Zimbabwe

IMF Executive Board Concludes 2022 Article IV Consultation with Zimbabwe

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Washington, DC : The Executive Board of the International Monetary Fund (IMF) concluded the Article IV Consultation [1] with Zimbabwe on March 21, 2022.

Zimbabwe experienced severe exogenous shocks (cyclone Idai, protracted drought, and the COVID-19 pandemic) during 2019-20, which along with policy missteps in 2019, led to a deep recession and high inflation. Real GDP contracted cumulatively by 11.7 percent during 2019-20 and inflation reached 837 percent (y/y) by July 2020. The authorities’ swift response to the pandemic, including through containment measures and economic and social support, helped contain its adverse impact. Pandemic-related spending, equivalent to 2 percent of GDP, in 2020 was financed by reallocation within the budget. In 2021, such outlays represented about 1.6 percent of GDP, partially financed by the SDR allocation. In addition, expenditures were increased to bolster food security and farm inputs to vulnerable households. The Reserve Bank of Zimbabwe introduced a medium-term bank accommodation lending facility and private sector lending facility.

Real GDP rose by 6.3 percent in 2021 reflecting a bumper maize harvest, strong pickup in mining, and buoyant construction. A tighter policy stance since mid-2020 (relative to 2019) has contributed to lowering inflation to 60.7 percent (y/y) at end-2021. Fiscal policy was tightened in 2020‑21, reflecting increased revenues and lowered spending. The current account balance turned into a surplus during 2019-21, reflecting favorable metals’ prices, lower imports, and a surge in remittances. However, high double-digit inflation and wide parallel foreign exchange market premia have persisted. Poverty has risen and about a third of the population is at risk of food insecurity.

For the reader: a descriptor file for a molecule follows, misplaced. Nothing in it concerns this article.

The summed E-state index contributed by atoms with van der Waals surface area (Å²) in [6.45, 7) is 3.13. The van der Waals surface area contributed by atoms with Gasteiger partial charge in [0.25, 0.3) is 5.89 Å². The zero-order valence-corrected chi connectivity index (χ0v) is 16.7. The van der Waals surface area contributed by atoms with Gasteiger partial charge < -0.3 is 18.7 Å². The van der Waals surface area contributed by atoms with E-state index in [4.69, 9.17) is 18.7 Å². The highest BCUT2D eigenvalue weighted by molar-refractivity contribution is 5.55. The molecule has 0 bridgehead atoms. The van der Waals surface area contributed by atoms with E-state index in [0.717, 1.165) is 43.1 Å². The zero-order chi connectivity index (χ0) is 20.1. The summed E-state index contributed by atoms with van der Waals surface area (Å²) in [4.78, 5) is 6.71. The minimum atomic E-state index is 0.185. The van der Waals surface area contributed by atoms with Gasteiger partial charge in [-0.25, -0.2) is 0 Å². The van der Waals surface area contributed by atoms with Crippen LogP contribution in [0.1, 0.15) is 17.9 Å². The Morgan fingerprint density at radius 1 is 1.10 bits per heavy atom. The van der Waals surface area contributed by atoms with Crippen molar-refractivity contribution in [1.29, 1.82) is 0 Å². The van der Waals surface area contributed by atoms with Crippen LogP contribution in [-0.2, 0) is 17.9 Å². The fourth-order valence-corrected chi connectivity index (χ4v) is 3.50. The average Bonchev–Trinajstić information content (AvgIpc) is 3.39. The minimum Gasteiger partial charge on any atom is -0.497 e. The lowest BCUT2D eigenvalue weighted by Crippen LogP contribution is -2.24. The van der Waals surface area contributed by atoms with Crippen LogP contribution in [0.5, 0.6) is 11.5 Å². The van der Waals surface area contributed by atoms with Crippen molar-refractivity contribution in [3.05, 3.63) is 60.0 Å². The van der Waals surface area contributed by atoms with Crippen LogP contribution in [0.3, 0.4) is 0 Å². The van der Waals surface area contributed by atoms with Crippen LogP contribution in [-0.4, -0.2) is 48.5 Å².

The output recovery that resumed in 2021 is expected to continue, albeit at a slower pace, with growth projected at about 3½ percent in 2022 and 3 percent over the medium term in line with Zimbabwe’s growth potential. The authorities aim to limit the 2022 budget deficit at 1½ percent of GDP, and below 2 percent of GDP over the medium-term. At the same time, the current account surplus is expected to decline over the medium term, reflecting a pickup in imports and slowdown in remittances. The effects from the COVID-19 pandemic and protracted drought have compounded existing structural constraints and would lead to scarring on the economic outlook.

International reengagement has lagged as stakeholders seek political and economic reforms. The 2019 Staff-Monitored Program experienced significant policy slippages and elapsed without a review. Since then, the authorities have made significant progress towards restoring macroeconomic stability, though the implementation of past IMF policy advice has been mixed. The authorities have developed a debt resolution strategy and started token payments to creditors in a bid to make progress on reengagement.